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3 October 2012 Last updated at 19:42 ET By Ahmed Wali Mujeeb BBC News, Waziristan
Charismatic Pakistani opposition politician, Imran Khan, set out Saturday from Islamabad in a motorized convoy for a mobile protest by his Justice Party against continued US drone strikes on the tribal belt in northern Pakistan.
During the run up to the invasion of Afghanistan, three burly American classmates jeered at me. They said, “We’re gonna kill Osama.” Presumably, I would be especially aggrieved at Osama’s death, since I am a Muslim, and therefore, an Osama sympathizer if not also a bomb-carrying terrorist. My classmates were full of assurance and triumphalist pride. They said: “We can hit even a coffee mug in a cave.”
US / Pakistan relations...
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Filmmaker: Michael Glawogger "Work is often difficult to see, and therefore difficult to depict. Physical labour is probably the only real kind of work." Michael Glawogger
“First winter in Islamabad?” “I moved here a few weeks ago. Before that I was in Pakpattan, but I’ve spent some time in Multan and Khanewal as well. My mamoo taught me well; he works at an auto workshop in the main Bahawalnagar civil lines bazaar.
Pakistan: Reading / Resources
THE ROVING EYE Pakistan 'punished' in Pipelineistan By Pepe Escobar Before the end of 2011, Pakistan will start working on its stretch of the IP (Iran-Pakistan) gas pipeline - according to Asim Hussain, Pakistan's federal minister for petroleum and natural resources. The 1,092 kilometers of pipeline on the Iranian side are already in place. IP, also known as "the peace pipeline", was originally IPI (Iran-Pakistan-India). Although it badly needs gas for its economic expansion, faced with immense pressure by the George W Bush - and then Barack Obama - administrations, India still has not committed to the project, even after a nearly miraculous agreement for its construction was initialed in 2008. More than 740 million cubic feet of gas per year will start flowing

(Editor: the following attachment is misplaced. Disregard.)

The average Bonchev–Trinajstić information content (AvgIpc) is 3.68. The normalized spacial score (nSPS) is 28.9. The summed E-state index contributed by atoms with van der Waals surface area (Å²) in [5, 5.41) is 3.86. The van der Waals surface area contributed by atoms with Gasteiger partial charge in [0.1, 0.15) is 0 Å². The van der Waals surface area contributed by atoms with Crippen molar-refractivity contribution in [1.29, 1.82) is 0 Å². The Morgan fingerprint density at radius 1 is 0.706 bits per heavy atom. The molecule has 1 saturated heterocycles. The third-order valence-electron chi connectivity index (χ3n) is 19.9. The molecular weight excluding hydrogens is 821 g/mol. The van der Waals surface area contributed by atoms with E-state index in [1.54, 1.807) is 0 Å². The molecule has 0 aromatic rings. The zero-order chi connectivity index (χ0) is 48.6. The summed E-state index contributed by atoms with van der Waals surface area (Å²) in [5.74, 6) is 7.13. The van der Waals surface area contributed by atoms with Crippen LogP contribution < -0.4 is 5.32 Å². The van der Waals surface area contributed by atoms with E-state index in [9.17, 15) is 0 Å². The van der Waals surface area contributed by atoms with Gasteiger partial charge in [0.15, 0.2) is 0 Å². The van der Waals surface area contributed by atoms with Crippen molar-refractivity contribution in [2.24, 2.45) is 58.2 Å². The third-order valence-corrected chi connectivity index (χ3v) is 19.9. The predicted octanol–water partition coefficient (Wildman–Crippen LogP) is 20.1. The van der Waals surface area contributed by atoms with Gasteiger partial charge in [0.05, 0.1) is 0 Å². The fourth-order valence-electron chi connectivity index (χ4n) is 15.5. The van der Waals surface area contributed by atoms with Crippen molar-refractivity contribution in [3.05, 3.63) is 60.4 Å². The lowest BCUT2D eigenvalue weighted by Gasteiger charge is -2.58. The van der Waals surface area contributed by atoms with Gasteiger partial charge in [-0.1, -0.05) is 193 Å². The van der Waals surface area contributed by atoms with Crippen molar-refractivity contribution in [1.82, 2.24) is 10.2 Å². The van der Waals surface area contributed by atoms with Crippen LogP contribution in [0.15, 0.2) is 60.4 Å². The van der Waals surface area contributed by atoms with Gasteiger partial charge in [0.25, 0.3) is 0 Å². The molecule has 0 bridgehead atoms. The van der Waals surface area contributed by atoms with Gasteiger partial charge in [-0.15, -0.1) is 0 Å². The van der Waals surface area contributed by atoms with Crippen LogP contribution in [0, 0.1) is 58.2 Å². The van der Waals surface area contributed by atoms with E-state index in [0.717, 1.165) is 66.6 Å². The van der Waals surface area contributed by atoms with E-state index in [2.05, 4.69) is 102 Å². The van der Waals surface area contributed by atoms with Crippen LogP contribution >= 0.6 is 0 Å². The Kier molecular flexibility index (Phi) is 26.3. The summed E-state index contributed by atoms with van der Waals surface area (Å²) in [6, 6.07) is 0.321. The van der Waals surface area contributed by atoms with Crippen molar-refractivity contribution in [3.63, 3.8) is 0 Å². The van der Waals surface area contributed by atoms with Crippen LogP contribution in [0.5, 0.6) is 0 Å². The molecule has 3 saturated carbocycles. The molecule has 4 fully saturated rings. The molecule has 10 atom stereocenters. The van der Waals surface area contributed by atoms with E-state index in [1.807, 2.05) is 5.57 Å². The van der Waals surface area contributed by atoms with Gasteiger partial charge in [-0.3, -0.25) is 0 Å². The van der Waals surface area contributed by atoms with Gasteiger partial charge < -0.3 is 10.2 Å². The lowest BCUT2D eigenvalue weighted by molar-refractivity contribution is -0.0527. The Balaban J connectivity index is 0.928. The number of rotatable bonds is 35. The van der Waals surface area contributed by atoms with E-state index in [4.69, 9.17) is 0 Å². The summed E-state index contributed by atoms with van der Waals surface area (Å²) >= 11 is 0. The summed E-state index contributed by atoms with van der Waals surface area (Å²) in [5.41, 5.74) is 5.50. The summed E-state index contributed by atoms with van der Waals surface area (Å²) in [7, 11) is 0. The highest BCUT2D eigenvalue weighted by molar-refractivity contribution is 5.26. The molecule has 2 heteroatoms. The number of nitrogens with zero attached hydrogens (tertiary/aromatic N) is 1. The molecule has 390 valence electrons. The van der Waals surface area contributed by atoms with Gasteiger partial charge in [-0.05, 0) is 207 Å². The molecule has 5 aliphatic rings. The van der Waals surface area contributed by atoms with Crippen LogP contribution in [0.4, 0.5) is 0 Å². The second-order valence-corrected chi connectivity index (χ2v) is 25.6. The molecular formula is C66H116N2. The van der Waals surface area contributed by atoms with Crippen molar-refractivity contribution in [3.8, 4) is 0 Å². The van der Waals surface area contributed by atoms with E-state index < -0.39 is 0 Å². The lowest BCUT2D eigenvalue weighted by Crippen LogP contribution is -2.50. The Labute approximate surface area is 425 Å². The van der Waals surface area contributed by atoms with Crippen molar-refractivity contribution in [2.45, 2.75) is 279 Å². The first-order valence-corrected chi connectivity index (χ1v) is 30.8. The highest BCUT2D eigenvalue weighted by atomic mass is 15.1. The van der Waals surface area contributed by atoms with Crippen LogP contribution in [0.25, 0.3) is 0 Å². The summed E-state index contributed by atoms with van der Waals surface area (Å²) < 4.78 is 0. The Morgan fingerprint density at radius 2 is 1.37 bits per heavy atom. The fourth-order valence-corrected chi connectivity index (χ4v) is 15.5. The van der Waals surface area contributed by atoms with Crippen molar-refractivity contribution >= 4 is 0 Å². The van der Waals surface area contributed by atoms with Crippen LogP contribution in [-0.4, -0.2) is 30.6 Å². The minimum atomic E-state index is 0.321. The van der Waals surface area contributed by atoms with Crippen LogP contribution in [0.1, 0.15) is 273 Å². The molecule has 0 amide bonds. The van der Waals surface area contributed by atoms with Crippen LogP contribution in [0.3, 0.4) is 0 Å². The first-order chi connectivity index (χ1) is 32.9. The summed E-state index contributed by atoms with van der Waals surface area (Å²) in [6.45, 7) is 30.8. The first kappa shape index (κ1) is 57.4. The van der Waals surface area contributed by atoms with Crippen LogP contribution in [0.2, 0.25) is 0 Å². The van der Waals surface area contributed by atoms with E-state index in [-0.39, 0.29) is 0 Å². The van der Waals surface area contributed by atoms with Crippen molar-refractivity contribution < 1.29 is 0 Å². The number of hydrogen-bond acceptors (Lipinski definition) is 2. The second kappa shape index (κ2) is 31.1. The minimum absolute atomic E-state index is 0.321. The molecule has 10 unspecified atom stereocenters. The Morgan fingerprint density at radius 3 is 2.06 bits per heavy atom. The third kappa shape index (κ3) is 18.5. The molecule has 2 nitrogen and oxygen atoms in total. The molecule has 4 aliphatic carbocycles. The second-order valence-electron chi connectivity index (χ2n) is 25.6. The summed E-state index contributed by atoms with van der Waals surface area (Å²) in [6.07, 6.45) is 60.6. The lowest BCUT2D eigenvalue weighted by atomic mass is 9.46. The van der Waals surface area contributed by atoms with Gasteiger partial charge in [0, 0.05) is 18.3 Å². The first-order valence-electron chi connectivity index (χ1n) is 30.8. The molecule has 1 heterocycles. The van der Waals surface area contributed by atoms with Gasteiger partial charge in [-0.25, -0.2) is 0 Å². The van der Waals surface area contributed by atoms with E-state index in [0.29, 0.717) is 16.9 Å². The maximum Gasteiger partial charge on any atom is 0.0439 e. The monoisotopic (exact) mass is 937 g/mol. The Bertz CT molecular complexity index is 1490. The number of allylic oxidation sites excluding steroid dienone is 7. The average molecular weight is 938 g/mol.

Enough fresh ink has been spilled about the harrowing straits through which the U.S.-Pakistan relationship is passing. While cooler heads such as Pakistan's Ambassador to the United States Husain Haqqani and U.S. Secretary of Defense Robert Gates are seeking to explain to audiences at home and abroad the importance of the relationship, the genuine challenges that inhere in the bilateral partnership, and imagine a workable path forward; many other commentators have taken the recent events in Pakistan as an opportunity to stoke further anger and mistrust between the wary governments and their peoples. While the Pakistani press is rife with caricatures of U.S. policy, distorted versions of history, and outright falsehoods, American journalists are capable of equal chicanery. Mr.
Pakistani villagers at funeral of drone victim – December 29 2010- AP CIA drone strikes have led to far more deaths in Pakistan than previously understood, according to extensive new research published by the Bureau. Some 175 children are among at least 2,347 people reported killed in US attacks since 2004. There are credible reports of at least 392 civilians among the dead.
Local people gather at the site of an October 2010 drone attack in North Waziristan/ Noor Behram Two major investigations have provided fresh evidence that civilians are continuing to be killed in Pakistan’s tribal areas by CIA drones – despite aggressive Agency denials. In a study of ten major drone strikes in Pakistan since 2010, global news agency Associated Press deployed a field reporter to Waziristan and questioned more than 80 local people about ten CIA attacks. The results generally confirm the accuracy of original credible media reports – and in two cases identify previously unrecorded civilian deaths. In a further case, in which an anonymous US official had previously attacked the Bureau’s findings of six civilian deaths in a 2011 strike, AP’s report has confirmed the Bureau’s work.